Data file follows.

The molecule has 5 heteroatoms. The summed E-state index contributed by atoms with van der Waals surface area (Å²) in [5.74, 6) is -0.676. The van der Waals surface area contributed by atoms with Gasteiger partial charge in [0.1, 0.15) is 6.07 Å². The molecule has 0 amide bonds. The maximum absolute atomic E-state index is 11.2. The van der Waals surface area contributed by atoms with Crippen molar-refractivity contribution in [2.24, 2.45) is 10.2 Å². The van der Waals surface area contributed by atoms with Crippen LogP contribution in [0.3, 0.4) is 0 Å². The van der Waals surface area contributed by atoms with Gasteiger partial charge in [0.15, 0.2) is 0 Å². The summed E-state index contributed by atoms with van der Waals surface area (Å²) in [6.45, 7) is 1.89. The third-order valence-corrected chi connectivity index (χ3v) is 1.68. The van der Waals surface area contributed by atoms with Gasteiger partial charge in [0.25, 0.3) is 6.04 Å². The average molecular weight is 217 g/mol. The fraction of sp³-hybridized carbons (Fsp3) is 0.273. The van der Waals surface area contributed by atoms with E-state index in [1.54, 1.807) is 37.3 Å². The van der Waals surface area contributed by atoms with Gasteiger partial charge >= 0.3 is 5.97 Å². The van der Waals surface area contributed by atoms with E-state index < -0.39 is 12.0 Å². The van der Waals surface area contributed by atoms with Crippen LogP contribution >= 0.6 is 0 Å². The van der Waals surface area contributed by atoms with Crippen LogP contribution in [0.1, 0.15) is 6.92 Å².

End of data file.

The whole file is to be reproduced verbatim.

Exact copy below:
The molecule has 5 heteroatoms. The summed E-state index contributed by atoms with van der Waals surface area (Å²) in [5.74, 6) is -0.676. The van der Waals surface area contributed by atoms with Gasteiger partial charge in [0.1, 0.15) is 6.07 Å². The molecule has 0 amide bonds. The maximum absolute atomic E-state index is 11.2. The van der Waals surface area contributed by atoms with Crippen molar-refractivity contribution in [2.24, 2.45) is 10.2 Å². The van der Waals surface area contributed by atoms with Crippen LogP contribution in [0.3, 0.4) is 0 Å². The van der Waals surface area contributed by atoms with Gasteiger partial charge in [0.15, 0.2) is 0 Å². The summed E-state index contributed by atoms with van der Waals surface area (Å²) in [6.45, 7) is 1.89. The third-order valence-corrected chi connectivity index (χ3v) is 1.68. The van der Waals surface area contributed by atoms with Gasteiger partial charge in [0.25, 0.3) is 6.04 Å². The average molecular weight is 217 g/mol. The fraction of sp³-hybridized carbons (Fsp3) is 0.273. The van der Waals surface area contributed by atoms with E-state index in [1.54, 1.807) is 37.3 Å². The van der Waals surface area contributed by atoms with Gasteiger partial charge >= 0.3 is 5.97 Å². The van der Waals surface area contributed by atoms with E-state index < -0.39 is 12.0 Å². The van der Waals surface area contributed by atoms with Crippen LogP contribution >= 0.6 is 0 Å². The van der Waals surface area contributed by atoms with Crippen LogP contribution in [0.1, 0.15) is 6.92 Å².